Grounds to note
Recording the details of your garden’s trials and triumphs is an important part of its continuing improvement
Great Dixter, East Sussex; August 2012, from The New English Garden, by Tim Richardson. Photograph: Andrew Lawson
I’ve ordered myself a notebook. Not any old notebook, mind you, but a proper, grown-up Moleskine notebook of the kind once beloved of the late travel writer Bruce Chatwin, with ruled paper, a smart, oxide-green hardcover and an elastic pageholder that snaps tightly over the top.
The reason for this purchase? I am one of the world’s worst record-keepers. Especially when it comes to gardening. Told the name of a must-have plant, I either try to consign it to memory (a mistake, inevitably) or reach for a pen and the nearest bit of paper. Rummage through my coat pockets, desk or the car’s glovebox and you’ll find countless, barely legible, hastily scribbled notes written on the backs of tatty envelopes, bills, receipts, leaflets, fliers, old shopping lists, sometimes even – I admit this shamefully – the insides of books.
Which is silly. The names of those daffodil bulbs scribbled on a paper bag last autumn? Lost forever. Those sooty-black poppies grown from a packet of seeds bought on a trip to Amsterdam? If I hadn’t left the empty packet in the open pocket of my raincoat where a summer downpour reduced it to a small rectangle of damp, grey paper pulp, I might be able to tell you. The same goes for the lines of bedding plants waiting to be transplanted into their final positions. (Which in my defence I did label, before two sets of small, grubby hands – those of my young twin sons – put them to better use elsewhere.)
But it’s not just plant names. The very best garden notebooks are also detailed documents of sowing, germination and flowering times, of the first and last frosts of the year as well as its droughts and deluges , the plant varieties that thrived or disappointed, the combinations that inspired (most often in other people’s gardens) as well as those that never really came to life. In other words, the successes and the failures.
And the surprises. Like the blue love-in-the-mist sown this spring, which turned out to be be pink (note for my new notebook; be wary of using that particular seed supplier again). Or the clematis bought as C. ‘Madame Julia Correvon’ that wasn’t. Or the cactus-type dahlia whose pale petals are tipped in strawberry pink – an impostor for the red and yellow D. ‘Saint Saens’ that I’d ordered. Plants and the story of their mistaken identities has emerged as a strong theme in this year’s garden.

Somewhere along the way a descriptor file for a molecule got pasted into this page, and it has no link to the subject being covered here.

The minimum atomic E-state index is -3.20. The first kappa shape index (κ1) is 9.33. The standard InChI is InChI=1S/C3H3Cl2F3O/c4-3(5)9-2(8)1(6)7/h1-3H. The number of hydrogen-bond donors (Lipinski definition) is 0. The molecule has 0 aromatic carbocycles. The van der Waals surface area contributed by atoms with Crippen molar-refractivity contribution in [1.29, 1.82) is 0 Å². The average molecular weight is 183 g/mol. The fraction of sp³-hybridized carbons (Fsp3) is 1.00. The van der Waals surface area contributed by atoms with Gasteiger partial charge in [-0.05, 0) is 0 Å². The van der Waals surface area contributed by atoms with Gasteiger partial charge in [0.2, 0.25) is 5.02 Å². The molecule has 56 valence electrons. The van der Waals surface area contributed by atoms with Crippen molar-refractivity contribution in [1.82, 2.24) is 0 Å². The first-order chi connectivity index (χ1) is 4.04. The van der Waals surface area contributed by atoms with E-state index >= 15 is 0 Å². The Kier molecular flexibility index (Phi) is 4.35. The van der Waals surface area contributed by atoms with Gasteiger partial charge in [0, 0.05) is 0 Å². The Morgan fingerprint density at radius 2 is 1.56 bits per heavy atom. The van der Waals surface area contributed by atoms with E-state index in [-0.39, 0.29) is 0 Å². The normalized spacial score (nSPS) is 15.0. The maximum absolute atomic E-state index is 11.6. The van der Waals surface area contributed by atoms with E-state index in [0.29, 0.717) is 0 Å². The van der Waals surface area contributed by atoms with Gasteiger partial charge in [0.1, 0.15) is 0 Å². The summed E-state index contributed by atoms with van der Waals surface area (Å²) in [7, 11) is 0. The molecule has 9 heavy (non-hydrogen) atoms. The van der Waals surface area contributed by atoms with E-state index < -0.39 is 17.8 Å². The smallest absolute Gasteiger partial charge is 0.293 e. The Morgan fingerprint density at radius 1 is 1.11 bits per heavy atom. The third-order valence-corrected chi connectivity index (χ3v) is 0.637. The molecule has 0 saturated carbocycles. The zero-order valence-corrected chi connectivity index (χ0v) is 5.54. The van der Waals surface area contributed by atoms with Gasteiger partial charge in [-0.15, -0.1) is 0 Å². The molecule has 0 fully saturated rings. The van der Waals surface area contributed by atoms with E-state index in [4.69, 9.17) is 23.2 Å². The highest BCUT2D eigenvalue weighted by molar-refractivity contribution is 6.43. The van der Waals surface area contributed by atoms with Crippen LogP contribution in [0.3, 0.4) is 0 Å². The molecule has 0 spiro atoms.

The purpose of such careful note-taking? It’s only by looking back in this way that gardeners can properly plan ahead. It’s the reason why almost every one of the worlds’s best garden makers – among them Thomas Jefferson, Russell Page, Christopher Lloyd, Beth Chatto – were/are also meticulous note-takers. So this week I’ll be taking a long walk around the garden, mobile phone camera to the ready and shiny new notebook in hand, to make a list of everything that could be improved upon (it will be a long list). Along with photographs, I’ll make a note of every one of those patchy pieces of planting that annoy me, those shrubs that need to be pruned, those clumps of perennials that need dividing or repeating, that tree that could be crown-lifted to let in more summer sunshine.
And given the fact that there’s no praise like self praise, I’ll also be making another list (admittedly, a somewhat shorter one) of the things that were satisfyingly right in the garden this year; the plants still flowering their heart out, the fruit and vegetables – late strawberries, raspberries, potatoes, carrots, courgettes, scarlet runner beans – that are still a tasty feature of our family meals.
On yet another list will be garden tasks for the weeks ahead; clearing beds, sowing seed of some annuals and green manures, planting bulbs and digging up that daffodil I grew this spring – the one whose flowers looked so very pretty and yet smelled so strangely horrid. Its name? I know I made a note of it somewhere ...
A good garden read
If ever there was a book about the business of garden-making which is guaranteed to inspire as well as to stimulate enough debate to fill the pages of at least a dozen garden notebooks, then it’s The New English Garden by writer and garden historian Tim Richardson. (Frances Lincoln, £40). Among the 25 contemporary gardens featured in this superbly illustrated publication is the late Christopher Lloyd’s Great Dixter as well as Scampston Hall (designed by Piet Oudolf), Crockmore House (Christopher Bradley-Hole), Pettifers (Gina Price), the Olympic Park (James Hitchmough and Nigel Dunnett), Gresgarth (Arabella Lennox-Boyd) and Keith Wiley’s revolutionary Wildside in West Devon.